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News stories tagged with "prisontime"

Homes in the village of Chateaugay. The prison there will close on July 26th. Photo: Natasha Haverty
Homes in the village of Chateaugay. The prison there will close on July 26th. Photo: Natasha Haverty

How prison closures could be a good thing for the North Country

This week we visited the town of Chateaugay, and heard from people there about what's it been like to lose their local prison.

Over the past year, the community fought to keep the Chateaugay Correctional Facility open, organizing rallies at home and with legislators in Albany, arguing that the state would be turning its back on Chateaugay if it went forward with its plans to mothball the prison.  Go to full article
Chateaugay Correctional Facility, now on the NYS surplus property list. Photo: Empire State Development Agency
Chateaugay Correctional Facility, now on the NYS surplus property list. Photo: Empire State Development Agency

How to close a North Country prison

A few weeks from today, New York state will close four more of its prisons, including two here in the North Country: Chateaugay Correctional Facility in Franklin County and Mt. McGregor in northern Saratoga County.

It's a controversial decision, deeply painful to many people in those communities.

But how do you actually close a prison?  Go to full article

SPJ Winner: Dying inmates in NY struggle to get home

This spring North Country Public Radio's news team has been honored with several awards for some of the work we've brought you over the past year. Much of that recognition has gone to our Prison Time Media Project, which over the year and a half has been looking in-depth at the growth of the prison industry here in our region, across New York and around the country.

Tonight in Washington DC, one pair of investigative reports from the Prison Time project will be honored by the Society of Professional Journalists. In her two-part series, Natasha Haverty looked at how the soaring numbers of men and women behind bars for low-level crimes over the past few decades have effected the life cycle--asking questions like, "what happens when a woman enters prison pregnant?" and "what systems are in place for when an inmate ages, or gets fatally ill?"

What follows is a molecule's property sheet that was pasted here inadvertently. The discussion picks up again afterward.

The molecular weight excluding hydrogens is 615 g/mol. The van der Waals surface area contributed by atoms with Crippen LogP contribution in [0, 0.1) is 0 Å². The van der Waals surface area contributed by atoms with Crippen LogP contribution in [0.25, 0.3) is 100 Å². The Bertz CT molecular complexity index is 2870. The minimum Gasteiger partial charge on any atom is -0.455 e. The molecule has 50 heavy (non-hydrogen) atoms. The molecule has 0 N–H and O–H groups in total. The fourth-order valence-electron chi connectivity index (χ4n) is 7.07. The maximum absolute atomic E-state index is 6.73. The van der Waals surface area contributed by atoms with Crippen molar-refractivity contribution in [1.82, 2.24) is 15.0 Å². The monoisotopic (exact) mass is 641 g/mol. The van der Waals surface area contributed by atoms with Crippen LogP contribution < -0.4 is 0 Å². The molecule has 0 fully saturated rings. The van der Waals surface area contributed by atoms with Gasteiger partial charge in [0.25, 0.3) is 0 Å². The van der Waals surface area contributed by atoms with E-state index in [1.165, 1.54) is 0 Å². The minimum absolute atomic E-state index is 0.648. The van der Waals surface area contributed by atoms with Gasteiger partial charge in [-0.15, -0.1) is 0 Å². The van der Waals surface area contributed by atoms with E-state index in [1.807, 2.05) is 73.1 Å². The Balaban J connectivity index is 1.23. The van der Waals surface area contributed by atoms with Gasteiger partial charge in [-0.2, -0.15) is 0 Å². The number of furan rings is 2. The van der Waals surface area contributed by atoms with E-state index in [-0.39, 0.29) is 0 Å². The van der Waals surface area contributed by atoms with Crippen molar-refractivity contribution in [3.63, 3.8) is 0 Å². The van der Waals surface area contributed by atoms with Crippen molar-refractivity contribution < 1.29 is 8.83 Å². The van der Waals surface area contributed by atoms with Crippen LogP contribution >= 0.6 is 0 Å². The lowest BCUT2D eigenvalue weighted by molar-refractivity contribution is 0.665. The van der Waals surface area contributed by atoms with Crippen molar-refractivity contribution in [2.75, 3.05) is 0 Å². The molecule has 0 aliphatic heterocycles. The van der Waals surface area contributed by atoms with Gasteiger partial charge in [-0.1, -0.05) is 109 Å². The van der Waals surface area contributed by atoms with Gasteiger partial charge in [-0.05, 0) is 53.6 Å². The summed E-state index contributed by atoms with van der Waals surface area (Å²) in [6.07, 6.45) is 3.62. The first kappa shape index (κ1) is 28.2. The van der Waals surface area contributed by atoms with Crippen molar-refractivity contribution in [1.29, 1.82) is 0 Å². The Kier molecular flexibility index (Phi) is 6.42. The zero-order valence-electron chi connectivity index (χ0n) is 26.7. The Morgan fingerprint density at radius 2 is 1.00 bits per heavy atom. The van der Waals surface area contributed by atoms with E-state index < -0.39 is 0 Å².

This morning, we'll revisit one of those reports, and learn how despite recent reforms to the system, many terminally ill inmates are forced to remain behind bars even when they no longer appear to be a threat to society. Even some prison officials think the process for allowing inmates to die at home needs fixing.  Go to full article

SPJ Winner: Dying inmates in NY struggle to get home

This spring North Country Public Radio's news team has been honored with several awards for some of the work we've brought you over the past year. Much of that recognition has gone to our Prison Time Media Project, which over the year and a half has been looking in-depth at the growth of the prison industry here in our region, across New York and around the country.

Tonight in Washington DC, one pair of investigative reports from the Prison Time project will be honored by the Society of Professional Journalists. In her two-part series, Natasha Haverty looked at how the soaring numbers of men and women behind bars for low-level crimes over the past few decades have effected the life cycle--asking questions like, "what happens when a woman enters prison pregnant?" and "what systems are in place for when an inmate ages, or gets fatally ill?"

This morning, we'll revisit one of those reports, and learn how despite recent reforms to the system, many terminally ill inmates are forced to remain behind bars even when they no longer appear to be a threat to society. Even some prison officials think the process for allowing inmates to die at home needs fixing.  Go to full article
Governor Nelson Rockefeller surprised his own staff with his dramatic shift on drug policy.
Governor Nelson Rockefeller surprised his own staff with his dramatic shift on drug policy.

Murrow Award: How Rockefeller drug laws changed America

This spring North Country Public Radio's news team has been honored with several major national awards for some of the work we've brought you over the past year. Much of that recognition has gone to our Prison Time Media Project, which over a year and a half has looked in-depth at the growth of the prison industry here in our region, across New York and around the country.

The series unfolded as the country was beginning to take another look at the way we think about crime, and justice, and these stories became part of that national conversation. The first story of the series has just received one of the top honors in journalism: a National Edward R. Murrow award.